Endangered Reptile Gets Assist from Pittsburgh Zoo

By Greenwood, Jill King | Tribune-Review/Pittsburgh Tribune-Review, May 2, 2011 | Go to article overview
Save to active project

Endangered Reptile Gets Assist from Pittsburgh Zoo


Greenwood, Jill King, Tribune-Review/Pittsburgh Tribune-Review


For Henry Kacprzyk, there's no such thing as too many snakes.

The curator of Kids Kingdom and reptiles at the Pittsburgh Zoo & PPG Aquarium is closely watching four Louisiana pine snake eggs, keeping them at the proper light and temperature, and waiting patiently.

He hopes that a month from now, they'll hatch and become four new members of an endangered species to be reintroduced into the wilds of Louisiana.

"They really are beautiful snakes," Kacprzyk said. "They just reproduce so slowly in the wild, and they need our help."

The snake is found in six small areas in Louisiana and Texas, said Steve Reichling, curator of reptiles at the Memphis Zoo and the Louisiana pine snake coordinator for the American Zoo and Aquarium Association.

But for several years, logging and development increasingly have destroyed its habitat, and the snake's numbers are dwindling.

Reichling said the snake, which typically grows to 5 feet to 6 feet long, is "a very good contender for the most endangered snake in the United States."

The Highland Park zoo keeps three Louisiana pine snakes and is participating in a captive breeding program sponsored by the U.S. Department of Fish and Wildlife. Now several years old, the program attracted 18 zoos across the country, said Michael Sealy, a biologist with the Fish and Wildlife Service's Louisiana Ecological Services office.

Zoos breed snakes with the hope of getting viable eggs in spring. In all, 22 adult pairs are in the program, Reichling said, and the potential exists for up to 80 eggs to hatch soon.

"That may be too optimistic, but we'll see," he said.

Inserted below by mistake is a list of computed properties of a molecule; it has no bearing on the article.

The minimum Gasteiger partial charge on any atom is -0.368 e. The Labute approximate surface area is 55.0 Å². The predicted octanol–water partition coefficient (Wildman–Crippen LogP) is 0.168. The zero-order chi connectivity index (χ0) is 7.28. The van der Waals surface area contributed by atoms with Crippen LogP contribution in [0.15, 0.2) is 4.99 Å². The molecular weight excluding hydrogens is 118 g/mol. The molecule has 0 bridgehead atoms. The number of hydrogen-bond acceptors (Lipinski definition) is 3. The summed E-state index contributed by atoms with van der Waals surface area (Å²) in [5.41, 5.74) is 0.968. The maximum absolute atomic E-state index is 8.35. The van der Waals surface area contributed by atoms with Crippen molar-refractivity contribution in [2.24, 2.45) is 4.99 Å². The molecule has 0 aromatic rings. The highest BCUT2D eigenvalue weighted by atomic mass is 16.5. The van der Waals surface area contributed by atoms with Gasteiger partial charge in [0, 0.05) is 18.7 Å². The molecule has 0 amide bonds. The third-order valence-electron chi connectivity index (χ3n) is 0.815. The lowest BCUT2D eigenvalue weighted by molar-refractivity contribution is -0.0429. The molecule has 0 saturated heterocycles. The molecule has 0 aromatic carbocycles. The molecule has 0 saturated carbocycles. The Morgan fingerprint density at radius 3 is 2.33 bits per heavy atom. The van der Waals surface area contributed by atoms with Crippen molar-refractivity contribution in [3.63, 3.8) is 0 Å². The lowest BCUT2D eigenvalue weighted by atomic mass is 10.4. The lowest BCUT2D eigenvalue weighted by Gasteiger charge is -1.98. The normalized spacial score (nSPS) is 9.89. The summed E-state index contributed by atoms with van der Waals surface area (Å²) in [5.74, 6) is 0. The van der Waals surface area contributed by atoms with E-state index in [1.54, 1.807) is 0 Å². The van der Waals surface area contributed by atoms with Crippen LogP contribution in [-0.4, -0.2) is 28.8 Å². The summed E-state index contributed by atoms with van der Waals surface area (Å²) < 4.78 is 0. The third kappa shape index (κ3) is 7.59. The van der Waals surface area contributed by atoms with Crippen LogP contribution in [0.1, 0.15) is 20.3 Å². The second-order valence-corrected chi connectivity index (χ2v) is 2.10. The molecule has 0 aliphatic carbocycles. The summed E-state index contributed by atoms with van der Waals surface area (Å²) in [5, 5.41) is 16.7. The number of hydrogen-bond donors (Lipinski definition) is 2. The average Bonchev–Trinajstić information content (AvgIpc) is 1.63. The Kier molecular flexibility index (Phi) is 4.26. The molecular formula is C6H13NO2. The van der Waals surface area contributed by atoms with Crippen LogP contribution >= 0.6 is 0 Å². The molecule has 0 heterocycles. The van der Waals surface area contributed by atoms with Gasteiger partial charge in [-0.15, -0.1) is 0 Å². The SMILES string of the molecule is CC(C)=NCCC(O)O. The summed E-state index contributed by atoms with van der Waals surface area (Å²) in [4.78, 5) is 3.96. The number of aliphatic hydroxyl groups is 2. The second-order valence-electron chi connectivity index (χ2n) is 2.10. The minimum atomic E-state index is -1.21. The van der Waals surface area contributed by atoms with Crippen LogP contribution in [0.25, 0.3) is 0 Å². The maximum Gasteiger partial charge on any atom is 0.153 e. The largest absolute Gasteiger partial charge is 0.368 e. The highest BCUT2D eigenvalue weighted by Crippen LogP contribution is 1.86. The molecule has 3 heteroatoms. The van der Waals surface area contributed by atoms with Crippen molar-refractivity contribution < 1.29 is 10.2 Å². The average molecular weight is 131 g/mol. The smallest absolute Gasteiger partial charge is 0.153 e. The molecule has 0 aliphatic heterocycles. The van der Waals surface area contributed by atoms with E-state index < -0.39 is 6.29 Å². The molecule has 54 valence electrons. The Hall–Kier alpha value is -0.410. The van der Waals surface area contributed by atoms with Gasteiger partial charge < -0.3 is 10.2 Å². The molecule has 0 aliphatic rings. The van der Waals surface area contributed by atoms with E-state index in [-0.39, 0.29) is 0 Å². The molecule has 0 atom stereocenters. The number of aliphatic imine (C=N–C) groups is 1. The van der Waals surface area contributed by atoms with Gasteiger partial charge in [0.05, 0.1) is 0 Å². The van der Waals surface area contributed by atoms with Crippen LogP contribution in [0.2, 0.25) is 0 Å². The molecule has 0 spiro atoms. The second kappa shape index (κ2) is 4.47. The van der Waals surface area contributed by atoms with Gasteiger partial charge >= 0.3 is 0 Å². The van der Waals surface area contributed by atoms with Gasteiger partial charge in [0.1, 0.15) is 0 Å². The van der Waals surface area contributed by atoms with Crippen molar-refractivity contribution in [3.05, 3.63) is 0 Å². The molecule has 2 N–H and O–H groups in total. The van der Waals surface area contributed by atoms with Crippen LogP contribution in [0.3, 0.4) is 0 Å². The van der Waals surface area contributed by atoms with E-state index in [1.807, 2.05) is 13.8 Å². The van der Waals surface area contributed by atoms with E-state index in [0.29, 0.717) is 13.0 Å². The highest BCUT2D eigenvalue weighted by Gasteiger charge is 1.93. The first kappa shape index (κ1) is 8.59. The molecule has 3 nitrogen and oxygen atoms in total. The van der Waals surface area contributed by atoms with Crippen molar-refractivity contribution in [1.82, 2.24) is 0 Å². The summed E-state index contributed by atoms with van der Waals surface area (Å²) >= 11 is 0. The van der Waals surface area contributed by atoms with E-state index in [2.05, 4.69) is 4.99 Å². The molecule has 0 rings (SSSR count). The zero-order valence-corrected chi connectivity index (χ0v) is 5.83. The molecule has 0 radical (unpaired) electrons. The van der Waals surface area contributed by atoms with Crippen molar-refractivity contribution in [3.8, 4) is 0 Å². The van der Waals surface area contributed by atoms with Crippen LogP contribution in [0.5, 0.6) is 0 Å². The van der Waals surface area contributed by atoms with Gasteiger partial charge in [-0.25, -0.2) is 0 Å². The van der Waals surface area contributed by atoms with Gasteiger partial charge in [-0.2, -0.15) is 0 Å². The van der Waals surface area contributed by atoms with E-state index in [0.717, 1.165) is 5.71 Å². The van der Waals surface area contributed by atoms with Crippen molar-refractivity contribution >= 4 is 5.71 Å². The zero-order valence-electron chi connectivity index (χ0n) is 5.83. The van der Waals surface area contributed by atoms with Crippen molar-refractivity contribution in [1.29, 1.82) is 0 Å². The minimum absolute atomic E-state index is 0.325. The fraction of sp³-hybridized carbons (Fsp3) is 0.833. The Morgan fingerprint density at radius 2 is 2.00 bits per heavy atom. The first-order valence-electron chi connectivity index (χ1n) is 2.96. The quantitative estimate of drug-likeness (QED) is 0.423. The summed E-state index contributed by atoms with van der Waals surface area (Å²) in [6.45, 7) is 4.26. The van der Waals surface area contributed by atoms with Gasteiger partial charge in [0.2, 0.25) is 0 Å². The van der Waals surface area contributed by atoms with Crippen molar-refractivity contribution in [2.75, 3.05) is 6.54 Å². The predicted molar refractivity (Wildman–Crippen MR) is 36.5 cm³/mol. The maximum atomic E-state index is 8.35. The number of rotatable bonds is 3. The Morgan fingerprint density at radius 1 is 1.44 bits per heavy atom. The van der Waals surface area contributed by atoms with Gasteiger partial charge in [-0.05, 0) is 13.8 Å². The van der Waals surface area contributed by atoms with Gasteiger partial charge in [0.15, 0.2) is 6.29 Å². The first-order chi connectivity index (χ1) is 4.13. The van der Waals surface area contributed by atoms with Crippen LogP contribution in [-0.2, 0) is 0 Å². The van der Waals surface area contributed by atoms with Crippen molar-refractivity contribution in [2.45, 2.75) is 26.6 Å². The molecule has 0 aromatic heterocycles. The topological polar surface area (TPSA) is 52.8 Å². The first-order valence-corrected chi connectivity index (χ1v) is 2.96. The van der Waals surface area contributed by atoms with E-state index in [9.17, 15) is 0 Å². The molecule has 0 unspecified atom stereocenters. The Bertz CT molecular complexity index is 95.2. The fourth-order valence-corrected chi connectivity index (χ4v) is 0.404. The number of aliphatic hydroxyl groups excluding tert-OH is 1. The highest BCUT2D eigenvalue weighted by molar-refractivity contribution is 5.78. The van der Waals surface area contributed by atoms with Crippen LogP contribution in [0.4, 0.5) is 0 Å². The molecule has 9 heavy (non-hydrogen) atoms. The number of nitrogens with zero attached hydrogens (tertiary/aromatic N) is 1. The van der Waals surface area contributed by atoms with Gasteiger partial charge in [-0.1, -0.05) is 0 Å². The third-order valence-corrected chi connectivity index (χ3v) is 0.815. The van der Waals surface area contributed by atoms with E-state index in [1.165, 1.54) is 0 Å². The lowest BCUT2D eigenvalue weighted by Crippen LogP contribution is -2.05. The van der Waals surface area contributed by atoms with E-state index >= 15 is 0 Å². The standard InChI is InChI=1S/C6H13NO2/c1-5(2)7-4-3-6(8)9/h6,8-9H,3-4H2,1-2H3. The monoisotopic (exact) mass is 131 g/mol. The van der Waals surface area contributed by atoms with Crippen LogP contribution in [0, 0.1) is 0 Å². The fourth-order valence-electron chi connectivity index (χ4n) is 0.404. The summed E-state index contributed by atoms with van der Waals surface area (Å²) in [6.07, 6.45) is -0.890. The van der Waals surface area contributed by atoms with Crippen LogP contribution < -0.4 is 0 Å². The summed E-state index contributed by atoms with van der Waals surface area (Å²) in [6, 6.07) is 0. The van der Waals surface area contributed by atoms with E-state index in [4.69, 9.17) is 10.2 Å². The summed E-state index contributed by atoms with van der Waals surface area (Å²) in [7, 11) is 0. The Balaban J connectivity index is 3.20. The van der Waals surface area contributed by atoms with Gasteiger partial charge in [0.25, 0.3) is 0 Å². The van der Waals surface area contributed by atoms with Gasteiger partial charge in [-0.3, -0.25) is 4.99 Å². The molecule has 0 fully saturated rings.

Biologists last year began releasing hatched snakes into fenced and monitored areas of Louisiana. They implant the snakes with computer chips so scientists can track them and their breeding patterns. The snakes begin reproducing after age 3.

Last week, Kacprzyk stood outside Kid's Kingdom as Acadia, an 11- year-old female Louisiana pine snake, wound around his left arm.

The rest of this article is only available to active members of Questia

Sign up now for a free, 1-day trial and receive full access to:

  • Questia's entire collection
  • Automatic bibliography creation
  • More helpful research tools like notes, citations, and highlights
  • Ad-free environment

Already a member? Log in now.

Notes for this article

Add a new note
If you are trying to select text to create highlights or citations, remember that you must now click or tap on the first word, and then click or tap on the last word.
Loading One moment ...
Project items
Notes
Cite this article

Cited article

Style
Citations are available only to our active members.
Sign up now to cite pages or passages in MLA, APA and Chicago citation styles.

Cited article

Endangered Reptile Gets Assist from Pittsburgh Zoo
Settings

Settings

Typeface
Text size Smaller Larger
Search within

Search within this article

Look up

Look up a word

  • Dictionary
  • Thesaurus
Please submit a word or phrase above.
Print this page

Print this page

Why can't I print more than one page at a time?

While we understand printed pages are helpful to our users, this limitation is necessary to help protect our publishers' copyrighted material and prevent its unlawful distribution. We are sorry for any inconvenience.
Full screen

matching results for page

Cited passage

Style
Citations are available only to our active members.
Sign up now to cite pages or passages in MLA, APA and Chicago citation styles.

Cited passage

Welcome to the new Questia Reader

The Questia Reader has been updated to provide you with an even better online reading experience.  It is now 100% Responsive, which means you can read our books and articles on any sized device you wish.  All of your favorite tools like notes, highlights, and citations are still here, but the way you select text has been updated to be easier to use, especially on touchscreen devices.  Here's how:

1. Click or tap the first word you want to select.
2. Click or tap the last word you want to select.

OK, got it!

Thanks for trying Questia!

Please continue trying out our research tools, but please note, full functionality is available only to our active members.

Your work will be lost once you leave this Web page.

For full access in an ad-free environment, sign up now for a FREE, 1-day trial.

Already a member? Log in now.

Are you sure you want to delete this highlight?